But first, we tackle the toxic state public discourse and how to clean it up. We talk with James Hoggan about the new edition of his book, I’m Right and You’re An Idiot. Continue reading

Podcast

Paul Rosalie THE GIRL AND THE TIGER & Jim Rousmaniere, WATER CONNECTIONS

We talk with naturalist, author, and award-winning wildlife filmmaker Paul Rosalie about how a real life encounter with a tiger turned into a page-turner of a novel. His book is The Girl And The Tiger.

But first, we explore the relationship of water to people and people to water. We talk with journalist and historian Jim Rousmaniere about his book Water Connections. Continue reading

Podcast

Dan Werb, CITY OF OMENS & Michael Mann on the Youth Climate Movement

What’s causing the epidemic of violence against women in Tijuana Mexico? That’s the question epidemiologist Dan Werb addresses in his powerful exploration into the causes of the epidemic of missing and murdered women in Tijuana. We talk with him about his book, City of Omens: A Search for the Missing Women of the Borderlands (Bloomsbury Press, 2019.)

Then, the UN Climate Summit and a global week of action on the climate is happening. We air an excerpt from an interview with climate scientist Michael Mann. Continue reading

Podcast

Paul Tough, THE YEARS THAT MATTER MOST & Kristina Rizga, MISSION HIGH

We talk with Paul Tough about his terrific new book, THE YEARS THAT MATTER MOST: How College Makes Or Breaks Us. It asks the question: Is the American system of higher education fair? Or is it designed to protect the privileged and leave everyone else behind?

Then we re-air our 2015 interview with Kristina Rizga about her book MISSION HIGH: One School, How Experts Tried to Fail It, and the Students and Teachers Who Made It Triumph. It’s about a high school in San Francisco with an impressive track record on educating poor, minority and immigrant youth.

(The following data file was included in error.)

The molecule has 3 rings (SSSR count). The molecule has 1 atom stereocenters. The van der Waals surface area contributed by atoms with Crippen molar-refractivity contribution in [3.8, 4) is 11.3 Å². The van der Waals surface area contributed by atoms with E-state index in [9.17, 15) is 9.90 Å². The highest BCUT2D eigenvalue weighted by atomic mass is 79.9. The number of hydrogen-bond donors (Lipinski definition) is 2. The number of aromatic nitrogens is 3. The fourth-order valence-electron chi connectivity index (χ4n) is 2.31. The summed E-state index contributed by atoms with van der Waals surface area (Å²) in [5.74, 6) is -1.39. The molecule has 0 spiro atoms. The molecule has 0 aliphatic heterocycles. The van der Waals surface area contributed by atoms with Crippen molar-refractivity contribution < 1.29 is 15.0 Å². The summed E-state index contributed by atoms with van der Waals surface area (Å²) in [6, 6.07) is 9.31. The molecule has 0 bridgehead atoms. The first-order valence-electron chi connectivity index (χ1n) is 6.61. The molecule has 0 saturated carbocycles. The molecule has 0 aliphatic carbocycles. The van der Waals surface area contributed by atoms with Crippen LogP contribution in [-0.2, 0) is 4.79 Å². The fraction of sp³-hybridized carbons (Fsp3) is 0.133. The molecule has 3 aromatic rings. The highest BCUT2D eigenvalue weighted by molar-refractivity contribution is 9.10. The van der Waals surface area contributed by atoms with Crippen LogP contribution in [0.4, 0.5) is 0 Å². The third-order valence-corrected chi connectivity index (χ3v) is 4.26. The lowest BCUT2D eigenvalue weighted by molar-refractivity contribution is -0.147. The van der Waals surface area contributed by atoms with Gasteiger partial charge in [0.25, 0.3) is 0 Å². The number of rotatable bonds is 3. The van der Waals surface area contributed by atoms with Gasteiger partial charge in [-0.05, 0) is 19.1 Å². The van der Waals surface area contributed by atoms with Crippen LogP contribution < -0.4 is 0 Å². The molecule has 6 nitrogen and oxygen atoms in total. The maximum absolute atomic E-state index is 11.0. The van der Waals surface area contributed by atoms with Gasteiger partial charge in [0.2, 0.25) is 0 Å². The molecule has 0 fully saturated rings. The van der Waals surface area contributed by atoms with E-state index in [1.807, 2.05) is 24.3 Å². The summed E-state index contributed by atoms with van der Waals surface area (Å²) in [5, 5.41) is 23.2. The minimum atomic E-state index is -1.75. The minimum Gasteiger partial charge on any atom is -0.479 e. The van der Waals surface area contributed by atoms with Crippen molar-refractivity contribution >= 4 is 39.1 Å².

Writer’s Voice — in depth conversation with writers of all genres, on the air since 2004. Rate us on iTunes or wherever you get your podcasts!

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Podcast

Cory Doctorow, RADICALIZED & MAKERS

We spend the hour with science fiction novelist, blogger and technology activist, Cory Doctorow. First, we talk with him about his terrific new book, Radicalized. It brings together four speculative fiction novellas connected by social, technological, and economic visions of today — and what America could be in the very near future.

Then we re-air an edited version of our 2010 interview with Doctorow about his novel, Makers, which is about a movement of open source tech creators and their battle with the Disney Corporation.

Writer’s Voice — in depth conversation with writers of all genres, on the air since 2004. Rate us on iTunes or wherever you get your podcasts!